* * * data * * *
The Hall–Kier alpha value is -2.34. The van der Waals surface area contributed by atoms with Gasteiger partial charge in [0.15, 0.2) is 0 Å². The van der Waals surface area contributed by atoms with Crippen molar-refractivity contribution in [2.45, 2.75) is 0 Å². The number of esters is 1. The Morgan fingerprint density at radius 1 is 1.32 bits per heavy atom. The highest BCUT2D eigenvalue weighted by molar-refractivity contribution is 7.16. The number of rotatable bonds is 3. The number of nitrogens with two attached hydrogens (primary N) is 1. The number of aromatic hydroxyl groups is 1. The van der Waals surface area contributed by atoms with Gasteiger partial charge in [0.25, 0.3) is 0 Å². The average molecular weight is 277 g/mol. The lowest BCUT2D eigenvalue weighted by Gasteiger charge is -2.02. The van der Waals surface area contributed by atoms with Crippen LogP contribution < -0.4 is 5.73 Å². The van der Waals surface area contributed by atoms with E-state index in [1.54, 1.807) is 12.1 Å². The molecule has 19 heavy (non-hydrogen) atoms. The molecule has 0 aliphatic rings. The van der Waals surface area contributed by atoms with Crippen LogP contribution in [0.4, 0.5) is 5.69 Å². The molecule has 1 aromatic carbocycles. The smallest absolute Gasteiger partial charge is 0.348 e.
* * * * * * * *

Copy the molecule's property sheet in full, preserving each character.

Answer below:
The Hall–Kier alpha value is -2.34. The van der Waals surface area contributed by atoms with Gasteiger partial charge in [0.15, 0.2) is 0 Å². The van der Waals surface area contributed by atoms with Crippen molar-refractivity contribution in [2.45, 2.75) is 0 Å². The number of esters is 1. The Morgan fingerprint density at radius 1 is 1.32 bits per heavy atom. The highest BCUT2D eigenvalue weighted by molar-refractivity contribution is 7.16. The number of rotatable bonds is 3. The number of nitrogens with two attached hydrogens (primary N) is 1. The number of aromatic hydroxyl groups is 1. The van der Waals surface area contributed by atoms with Gasteiger partial charge in [0.25, 0.3) is 0 Å². The average molecular weight is 277 g/mol. The lowest BCUT2D eigenvalue weighted by Gasteiger charge is -2.02. The van der Waals surface area contributed by atoms with Crippen LogP contribution < -0.4 is 5.73 Å². The van der Waals surface area contributed by atoms with E-state index in [1.54, 1.807) is 12.1 Å². The molecule has 19 heavy (non-hydrogen) atoms. The molecule has 0 aliphatic rings. The van der Waals surface area contributed by atoms with Crippen LogP contribution in [0.4, 0.5) is 5.69 Å². The molecule has 1 aromatic carbocycles. The smallest absolute Gasteiger partial charge is 0.348 e.